It’s heartbreaking seeing stray dogs on the street. You want to take every dog home, but the expense is overwhelming. Vet bills and food can equal the care of a small child, it’s too much for one person to help all of the homeless animals.
For a dog, free-ranging sounds great. They have unlimited territory to claim on the small U.S. island. Unfortunately, the dogs also suffer from the excess of freedom. Fleas, ticks, parasites, and other health conditions are prevalent. Lacking appropriate care, the lifespan of these street dogs is relatively short.
What Type of Dog is a Sato?
Sato dogs have existed as long as Puerto Rico. These dogs are the ancestors of the animals brought to hunt and work on the island. Due to their diverse ancestry, Sato dogs have a varied appearance, but they also share a few commonalities. Most have a short, thick coat, a slight ear fold, and range from small to medium-sized.
Along with their short costs and lanky appearance, a Sato can weigh anywhere from 10 to 40 pounds. Most are between 9 to 18 inches and live up to 12 years with proper care. Even though the dogs are neglected, they make great companions and house pets.
Living with a Sato
A Sato is a loving and affectionate dog, and good with adults and children. How they were raised on the streets does make a difference in their temperament. While rarely aggressive to the family that takes the dog in, a Sato can be shy if abused on the streets. If they feel threatened, an abused Sato can become aggressive.
If you’re looking for a dog with minimal care, consider a Sato. You won’t spend hours walking the dog, they only need a few minutes a day. Some dogs, you may have problems getting off of the couch. Most Satos prefer a sedentary lifestyle. They are the ideal dogs for people that want a calm and affectionate companion.
Satos on the mainland
If you ask around your local shelter or at the vet, don’t be surprised if no one has heard of a Sato. Unless you live in the northeast U.S., these dogs are rare. Most Satos brought into the United States are homed in shelters in this region.
Southern animal shelters are overcrowded, along with the western part of the country. With Northeast shelters left to rescue the Puerto Rican stray dogs, the need for rehoming is overwhelming. The Sato Project has a goal to help these animals.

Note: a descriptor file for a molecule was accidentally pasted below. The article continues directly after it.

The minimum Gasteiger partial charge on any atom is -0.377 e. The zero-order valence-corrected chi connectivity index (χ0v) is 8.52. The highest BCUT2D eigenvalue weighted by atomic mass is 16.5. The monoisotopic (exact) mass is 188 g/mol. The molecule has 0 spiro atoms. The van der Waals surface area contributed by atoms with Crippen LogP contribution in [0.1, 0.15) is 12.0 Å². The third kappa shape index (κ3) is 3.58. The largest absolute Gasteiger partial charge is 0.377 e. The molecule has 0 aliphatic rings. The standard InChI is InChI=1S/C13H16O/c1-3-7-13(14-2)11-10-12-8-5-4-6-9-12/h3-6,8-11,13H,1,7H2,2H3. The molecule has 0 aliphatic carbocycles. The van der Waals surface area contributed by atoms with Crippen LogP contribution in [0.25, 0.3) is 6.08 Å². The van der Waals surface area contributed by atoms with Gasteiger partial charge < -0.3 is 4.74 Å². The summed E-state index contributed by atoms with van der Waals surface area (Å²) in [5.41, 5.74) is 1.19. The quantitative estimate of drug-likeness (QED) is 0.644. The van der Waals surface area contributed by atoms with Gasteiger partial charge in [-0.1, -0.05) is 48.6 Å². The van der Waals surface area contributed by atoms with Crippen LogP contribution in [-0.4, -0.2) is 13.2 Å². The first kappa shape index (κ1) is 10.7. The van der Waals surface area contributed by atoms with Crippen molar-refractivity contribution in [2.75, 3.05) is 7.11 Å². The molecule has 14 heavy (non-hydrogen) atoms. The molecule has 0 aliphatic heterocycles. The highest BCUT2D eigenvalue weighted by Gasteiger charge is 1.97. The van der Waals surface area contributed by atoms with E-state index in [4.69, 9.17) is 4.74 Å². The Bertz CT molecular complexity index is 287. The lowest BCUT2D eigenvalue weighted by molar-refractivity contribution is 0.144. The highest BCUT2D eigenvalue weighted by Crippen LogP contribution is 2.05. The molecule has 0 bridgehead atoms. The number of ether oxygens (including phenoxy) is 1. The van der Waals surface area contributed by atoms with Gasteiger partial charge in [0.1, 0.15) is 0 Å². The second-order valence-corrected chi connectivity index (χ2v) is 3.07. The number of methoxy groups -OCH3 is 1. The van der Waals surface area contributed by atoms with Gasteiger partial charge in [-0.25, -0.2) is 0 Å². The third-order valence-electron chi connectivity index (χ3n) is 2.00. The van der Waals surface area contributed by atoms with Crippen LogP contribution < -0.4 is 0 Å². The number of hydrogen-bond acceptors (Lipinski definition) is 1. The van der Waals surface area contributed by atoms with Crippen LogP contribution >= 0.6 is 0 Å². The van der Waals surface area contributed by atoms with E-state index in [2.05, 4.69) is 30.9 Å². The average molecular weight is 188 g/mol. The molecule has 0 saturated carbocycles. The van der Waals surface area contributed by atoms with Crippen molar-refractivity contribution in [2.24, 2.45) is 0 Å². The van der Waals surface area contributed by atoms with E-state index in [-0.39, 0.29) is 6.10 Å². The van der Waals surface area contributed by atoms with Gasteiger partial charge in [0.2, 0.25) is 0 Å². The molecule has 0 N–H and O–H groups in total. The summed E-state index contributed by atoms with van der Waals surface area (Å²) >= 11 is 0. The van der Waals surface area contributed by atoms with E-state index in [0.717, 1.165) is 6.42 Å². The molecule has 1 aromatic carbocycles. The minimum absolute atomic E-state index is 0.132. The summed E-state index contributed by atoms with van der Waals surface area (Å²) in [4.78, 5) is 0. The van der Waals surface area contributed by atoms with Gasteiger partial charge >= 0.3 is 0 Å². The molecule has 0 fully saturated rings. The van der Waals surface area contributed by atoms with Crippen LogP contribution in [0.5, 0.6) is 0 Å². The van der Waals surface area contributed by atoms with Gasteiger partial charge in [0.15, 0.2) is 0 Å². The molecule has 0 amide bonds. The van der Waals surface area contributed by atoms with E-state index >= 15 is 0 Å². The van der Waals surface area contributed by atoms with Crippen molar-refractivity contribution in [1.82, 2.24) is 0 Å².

The Sato Project
The Sato Project is working to rehome Puerto Rico’s street dogs. Created in 2011, the project has rescued and rehabilitated over 5,500 dogs. They provide veterinary care and find the Satos loving homes in the United States. The project also operates a spay and neuter program. With more than 7,000 dogs and cats spayed or neutered, the Sato project hopes to curb the rising number of stray animals in Puerto Rico.
In 2017 Hurricane Maria struck the island with devastating effects. Before the small island finished rebuilding in 2020, several earthquakes caused additional damage. In response to these natural disasters, the Sato Project took on a new mission.
Their mission has expanded to include disaster relief efforts. The Sato Project delivers emergency supplies that help feed and care for street and shelter dogs. They are proud to have delivered more than 130,000 pounds of supplies around the island.
Puerto Rican animal shelters have a 90% euthanasia rate. Some are higher. The shelters are overburdened, and the majority of animals that go in do not find loving homes. The Sato Project is working to change the statistics with their No Dog Left Behind program. Their mission is to find homes in the United States for all of Puerto Rico’s stray animals.
Mark Webster, Contributor
Mark Webster is the co-founder and editor at Dog Food Heaven. His aim? Simple. Cut through the jargon and help you make the right decisions for your furry four-legged friends!